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THU0557 Low-Frequency Pulsed Electromagnetic Field Therapy for Non-Specific Neck Pain
  1. M. N. Kocic1,
  2. A. Stankovic1,
  3. A. Krstovic1,
  4. V. Zivkovic1,
  5. M. Spalevic1,
  6. L. Dimitrijevic1
  1. 1Clinic of Physical Medicine and Rehabilitation, KC Nis, Nis, Serbia


Background There are several types and causes of neck pain. Non-specific neck pain is the most common type. In most of the cases an underlying pathology cannot be definitively determined. It is important to start treatment as early as possible to prevent pain becoming chronic, which happens in more than 10% of patients with such pathology. Treatment is conservative. Medicaments, physical therapy, acupuncture and spinal manipulation is used. In spite of high prevalence there have been noted no conclusive evidence favoring one specific intervention over another in the conservative treatment of this pathology in literature on this subject.

Objectives The objective of this study was examining the effect of low-frequency pulsed electromagnetic field (PEMF) in patients with subacute non-specific neck pain.

Methods The study included 40 patients with nonspecific neck pain, which lasted from a month to three months. The excluding criteria are: presence of radiculopathy, mielopathy, vegetative symptoms, head and neck trauma, specific diagnosis (inflammatory, infectious, neoplastic diseases), patients younger than 18 and older than 65 years, pain intensity less than 30 mm on visual analog scale (VAS) (0-100mm).

All patients were randomly allocated to two groups with 20 in each. All patients in both groups received 10 days of medicament therapy: nonsteroidal anti-inflammatory drugs (NSAIDs) and muscle relaxant. Treatment in group A was subsequently included PEMF (5MT, 25 Hz, 15 min, concentric coil) for a period of 4 weeks in combination with the exercises, while group B for 4 weeks had only exercises. In both groups of patients there were already individually measured: strengthening isometric exercises, isotonic to increase flexibility and range of motion, pain free range of motion. Patients were not allowed to use acetaminophen or NSAIDs, or muscle relaxant during these 4 weeks.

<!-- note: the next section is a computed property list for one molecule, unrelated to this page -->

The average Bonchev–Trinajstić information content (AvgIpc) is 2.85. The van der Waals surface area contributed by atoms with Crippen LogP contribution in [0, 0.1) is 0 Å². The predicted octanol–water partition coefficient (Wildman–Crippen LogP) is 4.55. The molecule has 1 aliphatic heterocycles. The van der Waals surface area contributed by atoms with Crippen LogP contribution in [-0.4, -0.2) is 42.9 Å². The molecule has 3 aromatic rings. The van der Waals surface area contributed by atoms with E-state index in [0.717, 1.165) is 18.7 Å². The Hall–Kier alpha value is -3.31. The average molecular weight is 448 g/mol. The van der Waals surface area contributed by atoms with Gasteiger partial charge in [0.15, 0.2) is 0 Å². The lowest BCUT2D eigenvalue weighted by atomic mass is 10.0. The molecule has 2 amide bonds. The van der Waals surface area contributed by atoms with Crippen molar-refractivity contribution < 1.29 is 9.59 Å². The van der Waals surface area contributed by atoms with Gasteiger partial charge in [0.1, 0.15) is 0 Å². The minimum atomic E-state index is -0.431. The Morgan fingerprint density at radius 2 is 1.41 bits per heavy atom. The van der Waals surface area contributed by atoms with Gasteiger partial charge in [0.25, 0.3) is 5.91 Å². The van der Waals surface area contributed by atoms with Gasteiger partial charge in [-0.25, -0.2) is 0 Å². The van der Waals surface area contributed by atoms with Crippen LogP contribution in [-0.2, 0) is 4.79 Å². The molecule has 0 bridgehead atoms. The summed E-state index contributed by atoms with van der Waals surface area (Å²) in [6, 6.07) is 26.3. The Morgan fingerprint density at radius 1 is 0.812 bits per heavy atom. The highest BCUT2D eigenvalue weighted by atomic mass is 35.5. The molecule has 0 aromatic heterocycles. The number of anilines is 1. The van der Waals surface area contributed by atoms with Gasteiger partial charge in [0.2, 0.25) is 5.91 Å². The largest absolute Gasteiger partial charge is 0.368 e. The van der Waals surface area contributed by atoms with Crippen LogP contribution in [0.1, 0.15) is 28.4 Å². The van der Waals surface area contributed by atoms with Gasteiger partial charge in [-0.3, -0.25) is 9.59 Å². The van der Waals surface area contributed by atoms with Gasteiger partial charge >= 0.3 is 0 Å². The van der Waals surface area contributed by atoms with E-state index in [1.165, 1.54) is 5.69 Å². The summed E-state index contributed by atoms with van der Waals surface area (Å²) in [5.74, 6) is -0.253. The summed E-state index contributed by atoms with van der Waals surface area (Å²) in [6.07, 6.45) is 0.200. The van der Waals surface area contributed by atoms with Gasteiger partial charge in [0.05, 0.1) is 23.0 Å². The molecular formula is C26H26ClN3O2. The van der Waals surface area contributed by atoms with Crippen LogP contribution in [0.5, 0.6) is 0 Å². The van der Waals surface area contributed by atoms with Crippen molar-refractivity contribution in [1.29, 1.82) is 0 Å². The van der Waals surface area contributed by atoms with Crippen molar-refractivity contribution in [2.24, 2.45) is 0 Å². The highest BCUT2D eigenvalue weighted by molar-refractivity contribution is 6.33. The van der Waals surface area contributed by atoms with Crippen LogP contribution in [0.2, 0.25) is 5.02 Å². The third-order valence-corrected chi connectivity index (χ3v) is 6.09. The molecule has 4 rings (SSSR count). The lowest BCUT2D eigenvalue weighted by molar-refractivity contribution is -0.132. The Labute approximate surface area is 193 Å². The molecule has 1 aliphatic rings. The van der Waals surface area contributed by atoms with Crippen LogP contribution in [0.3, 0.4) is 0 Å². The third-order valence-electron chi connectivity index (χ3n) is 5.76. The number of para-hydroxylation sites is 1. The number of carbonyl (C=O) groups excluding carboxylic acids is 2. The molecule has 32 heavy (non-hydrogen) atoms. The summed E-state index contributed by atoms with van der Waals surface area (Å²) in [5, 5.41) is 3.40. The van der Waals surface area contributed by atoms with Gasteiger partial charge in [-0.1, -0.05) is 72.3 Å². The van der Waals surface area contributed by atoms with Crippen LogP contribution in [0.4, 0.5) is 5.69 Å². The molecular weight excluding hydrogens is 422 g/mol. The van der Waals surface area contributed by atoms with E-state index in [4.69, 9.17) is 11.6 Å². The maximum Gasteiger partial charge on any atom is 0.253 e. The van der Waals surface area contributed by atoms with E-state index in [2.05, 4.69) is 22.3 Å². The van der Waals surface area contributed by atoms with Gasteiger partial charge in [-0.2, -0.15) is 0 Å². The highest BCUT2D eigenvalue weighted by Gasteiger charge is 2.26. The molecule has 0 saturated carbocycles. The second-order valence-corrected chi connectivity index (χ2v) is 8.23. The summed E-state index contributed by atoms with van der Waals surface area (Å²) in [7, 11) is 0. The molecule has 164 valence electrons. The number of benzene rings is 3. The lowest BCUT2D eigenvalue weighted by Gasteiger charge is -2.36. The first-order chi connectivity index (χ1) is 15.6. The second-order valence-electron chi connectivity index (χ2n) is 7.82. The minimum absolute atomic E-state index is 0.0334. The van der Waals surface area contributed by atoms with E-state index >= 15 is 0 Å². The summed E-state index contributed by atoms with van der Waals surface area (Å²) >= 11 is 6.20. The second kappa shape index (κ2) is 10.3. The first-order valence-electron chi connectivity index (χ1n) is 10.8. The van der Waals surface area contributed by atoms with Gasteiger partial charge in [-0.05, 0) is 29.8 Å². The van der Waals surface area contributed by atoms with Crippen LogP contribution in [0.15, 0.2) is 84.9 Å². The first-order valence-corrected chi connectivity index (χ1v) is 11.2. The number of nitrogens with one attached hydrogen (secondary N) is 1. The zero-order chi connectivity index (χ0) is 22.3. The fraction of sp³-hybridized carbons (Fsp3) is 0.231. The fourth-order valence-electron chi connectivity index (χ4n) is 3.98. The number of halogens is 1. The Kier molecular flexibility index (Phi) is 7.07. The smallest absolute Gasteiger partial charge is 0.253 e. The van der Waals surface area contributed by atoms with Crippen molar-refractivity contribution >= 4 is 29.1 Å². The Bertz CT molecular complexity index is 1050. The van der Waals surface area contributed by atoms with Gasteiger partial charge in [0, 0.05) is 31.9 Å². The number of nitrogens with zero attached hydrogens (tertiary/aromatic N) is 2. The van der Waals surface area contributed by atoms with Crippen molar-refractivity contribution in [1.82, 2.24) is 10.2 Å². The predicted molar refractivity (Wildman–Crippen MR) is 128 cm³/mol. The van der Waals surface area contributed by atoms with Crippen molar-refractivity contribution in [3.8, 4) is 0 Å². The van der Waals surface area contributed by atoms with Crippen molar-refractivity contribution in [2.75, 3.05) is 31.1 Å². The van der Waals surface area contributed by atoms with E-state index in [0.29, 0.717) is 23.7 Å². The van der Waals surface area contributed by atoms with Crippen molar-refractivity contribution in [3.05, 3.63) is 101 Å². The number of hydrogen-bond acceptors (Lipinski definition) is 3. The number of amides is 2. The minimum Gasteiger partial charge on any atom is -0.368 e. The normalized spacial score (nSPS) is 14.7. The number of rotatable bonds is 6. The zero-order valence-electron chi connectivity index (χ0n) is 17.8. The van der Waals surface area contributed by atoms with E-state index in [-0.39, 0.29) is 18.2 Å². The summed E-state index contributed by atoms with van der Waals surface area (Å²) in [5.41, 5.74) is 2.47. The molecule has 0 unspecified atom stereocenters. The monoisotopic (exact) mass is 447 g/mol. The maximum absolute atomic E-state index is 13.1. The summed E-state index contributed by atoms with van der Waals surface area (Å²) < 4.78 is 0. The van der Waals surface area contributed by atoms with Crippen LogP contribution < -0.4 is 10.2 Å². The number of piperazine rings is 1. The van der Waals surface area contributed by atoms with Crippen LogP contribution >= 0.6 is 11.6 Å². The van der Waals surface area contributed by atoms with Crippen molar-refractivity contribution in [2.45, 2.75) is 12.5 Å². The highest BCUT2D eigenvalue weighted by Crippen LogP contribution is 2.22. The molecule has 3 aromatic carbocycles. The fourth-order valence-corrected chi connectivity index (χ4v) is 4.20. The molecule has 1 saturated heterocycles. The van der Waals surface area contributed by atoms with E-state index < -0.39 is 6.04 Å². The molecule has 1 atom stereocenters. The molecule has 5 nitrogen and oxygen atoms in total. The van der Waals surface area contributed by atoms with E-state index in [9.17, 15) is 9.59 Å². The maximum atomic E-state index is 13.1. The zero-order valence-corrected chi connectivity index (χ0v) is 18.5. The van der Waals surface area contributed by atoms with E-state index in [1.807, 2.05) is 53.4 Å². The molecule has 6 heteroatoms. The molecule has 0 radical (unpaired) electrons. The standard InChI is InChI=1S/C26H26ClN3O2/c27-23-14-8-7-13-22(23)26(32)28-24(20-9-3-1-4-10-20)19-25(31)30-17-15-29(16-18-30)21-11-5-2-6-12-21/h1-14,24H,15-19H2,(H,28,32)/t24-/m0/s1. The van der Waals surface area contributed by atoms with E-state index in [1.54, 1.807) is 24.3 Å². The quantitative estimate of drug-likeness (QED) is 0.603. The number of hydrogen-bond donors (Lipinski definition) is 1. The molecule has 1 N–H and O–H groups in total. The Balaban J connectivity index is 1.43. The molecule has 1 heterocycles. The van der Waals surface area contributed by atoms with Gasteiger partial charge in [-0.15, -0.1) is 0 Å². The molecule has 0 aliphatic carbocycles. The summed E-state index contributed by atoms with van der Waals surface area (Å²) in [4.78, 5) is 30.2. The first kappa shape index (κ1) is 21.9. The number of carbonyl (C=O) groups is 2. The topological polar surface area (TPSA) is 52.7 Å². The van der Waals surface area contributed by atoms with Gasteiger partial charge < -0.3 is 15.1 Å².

The outcome assessment was performed before treatment and after treatment using 0-100mm VAS for pain evaluation.

Results Group A included 15 women and 5 men with a mean age of 47.78 ± 6.56. Group B included 13 women and 7 men, with a mean age of 49.19 ± 7.47

Pain was reduced in group A from 51.45 ± 0.86 (range: from 39mm to 62mm) to 21.10 ±1.12) (range: from10mm to 31mm) in Group B pain was reduced from 53.45 ± 1.18 (range from 34 mm to 71 mm) to 29.20 ± 1.10 (range: from 10 mm to 43mm).

After the treatment pain was significantly reduced in both groups (p <0.001), but there were no statistically significant differences between groups (p> 0.05).

Conclusions In patients with subacute non-specific neck pain, exercises led to a statistically significant reduction in pain. Adding PEMF had no effect on pain reduction.


  1. Heintz MM, Hegedus EJ. Multimodal management of mechanical neck pain using a treatment based classification system. J Man Manip Ther. 2008; 16(4): 217–224.

Disclosure of Interest None Declared

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